You’d be forgiven by most if you admitted you can’t keep up. There are awareness months, weeks or days for so many things. It’s not that it is a bad thing, it’s just that it is it so much. And yet here we are again, reminding you that May is ALS Awareness Month. Why?
And honestly, if you are a regular visitor here, you don’t really need reminding. As a part of the ALS community you are well aware of the challenges of this horrible disease. You are aware of the progress in research being made even as we all wish it would move faster. You are aware of the funding ALS advocates have been able to secure even as we all wish it could be more.
Still, ALS is categorized as a rare disease, and for a large portion of the overall population, ALS isn’t something that crosses the mind very often. Sure, they probably know about Lou Gehrig and “Lou Gehrig’s Disease,” and they probably remember the Ice Bucket Challenge and what a wild ride that was. But other than that? Like we said, it’s hard to keep up.
So it as much to remind the world as to remind ourselves that each May we work to shine a light on all people with ALS, and all the people who are working every day to find treatments, and a cure. To remind everyone that of the more than 140 active research projects around the world. To remind everyone that thanks to more than 40,000 ALS advocates, we secured millions in additional federal dollars to support that research, veterans with ALS, and to empower people with ALS to live life to the fullest.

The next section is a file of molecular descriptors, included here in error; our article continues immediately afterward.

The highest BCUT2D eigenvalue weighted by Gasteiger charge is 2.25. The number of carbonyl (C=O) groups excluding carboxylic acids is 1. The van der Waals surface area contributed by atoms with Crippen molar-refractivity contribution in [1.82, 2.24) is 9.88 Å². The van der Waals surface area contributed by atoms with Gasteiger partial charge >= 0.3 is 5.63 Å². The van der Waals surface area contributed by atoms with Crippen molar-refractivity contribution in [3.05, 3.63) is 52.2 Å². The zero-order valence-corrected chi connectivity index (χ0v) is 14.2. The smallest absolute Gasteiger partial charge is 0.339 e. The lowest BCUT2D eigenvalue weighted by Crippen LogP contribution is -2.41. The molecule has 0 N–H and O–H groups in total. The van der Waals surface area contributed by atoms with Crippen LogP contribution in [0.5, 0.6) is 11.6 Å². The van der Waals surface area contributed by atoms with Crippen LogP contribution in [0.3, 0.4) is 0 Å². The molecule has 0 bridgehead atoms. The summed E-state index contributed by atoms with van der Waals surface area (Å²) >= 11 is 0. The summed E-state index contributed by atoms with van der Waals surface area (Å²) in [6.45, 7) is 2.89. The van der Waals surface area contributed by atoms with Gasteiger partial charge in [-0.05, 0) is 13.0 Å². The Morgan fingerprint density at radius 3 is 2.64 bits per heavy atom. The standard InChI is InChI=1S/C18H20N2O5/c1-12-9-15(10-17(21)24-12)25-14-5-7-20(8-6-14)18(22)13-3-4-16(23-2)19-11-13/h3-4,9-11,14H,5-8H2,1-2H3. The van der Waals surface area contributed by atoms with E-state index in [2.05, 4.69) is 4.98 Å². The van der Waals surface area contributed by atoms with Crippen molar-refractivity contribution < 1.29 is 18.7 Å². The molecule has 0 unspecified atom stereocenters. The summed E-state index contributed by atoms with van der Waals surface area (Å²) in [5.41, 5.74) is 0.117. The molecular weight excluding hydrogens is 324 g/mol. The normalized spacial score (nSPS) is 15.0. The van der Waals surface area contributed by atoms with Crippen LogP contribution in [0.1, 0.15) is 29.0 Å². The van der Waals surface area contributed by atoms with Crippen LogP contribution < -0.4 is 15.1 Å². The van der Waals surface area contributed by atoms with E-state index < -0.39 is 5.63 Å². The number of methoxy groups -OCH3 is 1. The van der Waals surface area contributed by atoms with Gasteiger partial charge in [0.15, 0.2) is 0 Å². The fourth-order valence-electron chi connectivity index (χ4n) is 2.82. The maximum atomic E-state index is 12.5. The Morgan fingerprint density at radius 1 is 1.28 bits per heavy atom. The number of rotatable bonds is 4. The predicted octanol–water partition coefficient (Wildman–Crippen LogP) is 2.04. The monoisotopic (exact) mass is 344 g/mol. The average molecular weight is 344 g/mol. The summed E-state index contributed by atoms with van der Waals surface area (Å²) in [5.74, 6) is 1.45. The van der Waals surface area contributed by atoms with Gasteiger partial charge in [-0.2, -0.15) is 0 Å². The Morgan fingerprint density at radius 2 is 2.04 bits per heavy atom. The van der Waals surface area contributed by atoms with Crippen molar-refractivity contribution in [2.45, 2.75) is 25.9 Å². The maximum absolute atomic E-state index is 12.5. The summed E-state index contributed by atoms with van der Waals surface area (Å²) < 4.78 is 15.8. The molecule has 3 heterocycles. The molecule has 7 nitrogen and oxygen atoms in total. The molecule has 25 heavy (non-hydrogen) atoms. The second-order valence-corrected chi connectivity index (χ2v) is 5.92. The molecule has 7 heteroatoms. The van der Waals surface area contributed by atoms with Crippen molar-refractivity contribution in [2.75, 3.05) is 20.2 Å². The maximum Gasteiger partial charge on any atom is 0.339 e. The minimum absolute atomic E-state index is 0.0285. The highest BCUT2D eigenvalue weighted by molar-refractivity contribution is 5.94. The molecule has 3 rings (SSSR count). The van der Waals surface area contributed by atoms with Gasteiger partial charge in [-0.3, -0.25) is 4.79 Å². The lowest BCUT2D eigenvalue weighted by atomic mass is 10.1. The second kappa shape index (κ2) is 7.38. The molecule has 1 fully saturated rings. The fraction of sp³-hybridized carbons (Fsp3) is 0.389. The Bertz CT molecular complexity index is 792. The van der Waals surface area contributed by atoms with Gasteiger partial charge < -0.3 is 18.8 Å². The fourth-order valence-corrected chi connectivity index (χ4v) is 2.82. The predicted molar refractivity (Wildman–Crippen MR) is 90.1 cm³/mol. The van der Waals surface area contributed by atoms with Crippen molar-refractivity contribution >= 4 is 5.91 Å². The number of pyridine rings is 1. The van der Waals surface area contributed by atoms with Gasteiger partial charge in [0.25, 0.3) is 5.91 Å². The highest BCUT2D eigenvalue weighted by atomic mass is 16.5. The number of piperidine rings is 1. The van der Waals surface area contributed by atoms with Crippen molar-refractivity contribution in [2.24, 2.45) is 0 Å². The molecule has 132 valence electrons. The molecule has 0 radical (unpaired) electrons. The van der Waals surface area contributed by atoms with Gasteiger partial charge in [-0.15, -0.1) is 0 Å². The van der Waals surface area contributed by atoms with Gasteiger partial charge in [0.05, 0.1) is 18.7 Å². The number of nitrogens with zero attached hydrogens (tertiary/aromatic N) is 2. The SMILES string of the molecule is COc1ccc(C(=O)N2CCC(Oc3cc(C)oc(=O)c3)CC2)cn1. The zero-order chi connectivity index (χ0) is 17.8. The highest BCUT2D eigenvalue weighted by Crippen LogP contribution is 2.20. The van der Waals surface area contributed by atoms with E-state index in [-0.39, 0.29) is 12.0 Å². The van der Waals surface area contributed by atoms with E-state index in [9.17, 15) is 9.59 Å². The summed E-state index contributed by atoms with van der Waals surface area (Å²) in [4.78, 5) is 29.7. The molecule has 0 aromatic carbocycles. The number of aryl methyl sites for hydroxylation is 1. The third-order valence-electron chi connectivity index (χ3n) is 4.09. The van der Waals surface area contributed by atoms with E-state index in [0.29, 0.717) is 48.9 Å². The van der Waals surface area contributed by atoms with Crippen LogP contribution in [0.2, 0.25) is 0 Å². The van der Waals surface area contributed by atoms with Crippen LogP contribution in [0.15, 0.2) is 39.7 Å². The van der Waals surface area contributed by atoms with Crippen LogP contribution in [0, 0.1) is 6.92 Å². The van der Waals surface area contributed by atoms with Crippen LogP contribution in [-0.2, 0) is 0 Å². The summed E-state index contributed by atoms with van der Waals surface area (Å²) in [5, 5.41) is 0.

And to remind everyone that it takes everyone, everywhere, playing their role to help us make this progress, including people right here in our region. People like Mark Calmes and Dr. Timothy Miller, who were recently honored for their efforts with Awards of Recognition as part of the first annual Target ALS Rebecca Luker Courage Award series presented in partnership with Mitsubishi Tanabe Pharma America, which recognizes ALS groundbreakers among researchers, philanthropists, and patients.
A member of the ALS Association’s national Board of Trustees, as well as a board member of the ALS Association St. Louis Regional Chapter, Mark Calmes believes that philanthropy is an “investment of heart and soul into advocacy for people and causes that truly make a difference.” He honors his late wife, who died after a long battle with ALS, with innovative programs like the Jane Calmes ALS Scholarship Fund, which provides financial assistance to students whose families are burdened by the disease, and local through Jane’s Angel Fund, part of the Family of Angel Funds grant program.
One of the nation’s foremost researchers into neurodegenerative diseases for more than two decades, Dr. Timothy Miller is searching for better ways to treat, prevent and cure ALS. Dr. Miller is the “driving force” behind the ALS Center at the Washington University School of Medicine, where he is also a professor of neurology. Dr. Miller has continued to mentor and train physician-scientists to treat ALS. In fact, he frequently says his goal “is to get everyone I talk to interested in studying ALS.” This has led to multiple collaborations within academia and industry partners.
But while we shine a light on people like Mark Calmes and Dr. Miller for their contributions to the fight to end ALS, we also acknowledge everyone in the ALS community who in their own unique way works to raise awareness and make a difference in the lives of people with ALS. Because it takes all of us, doing whatever it takes, to end this disease. It takes advocates to support our mission. It takes healthcare professionals, researchers, clinicians, and scientists to provide critical care and find a cure. And it takes volunteers, donors and our communities to help us fight. So during this ALS Awareness Month, we say thank you for being a part of the fight with us.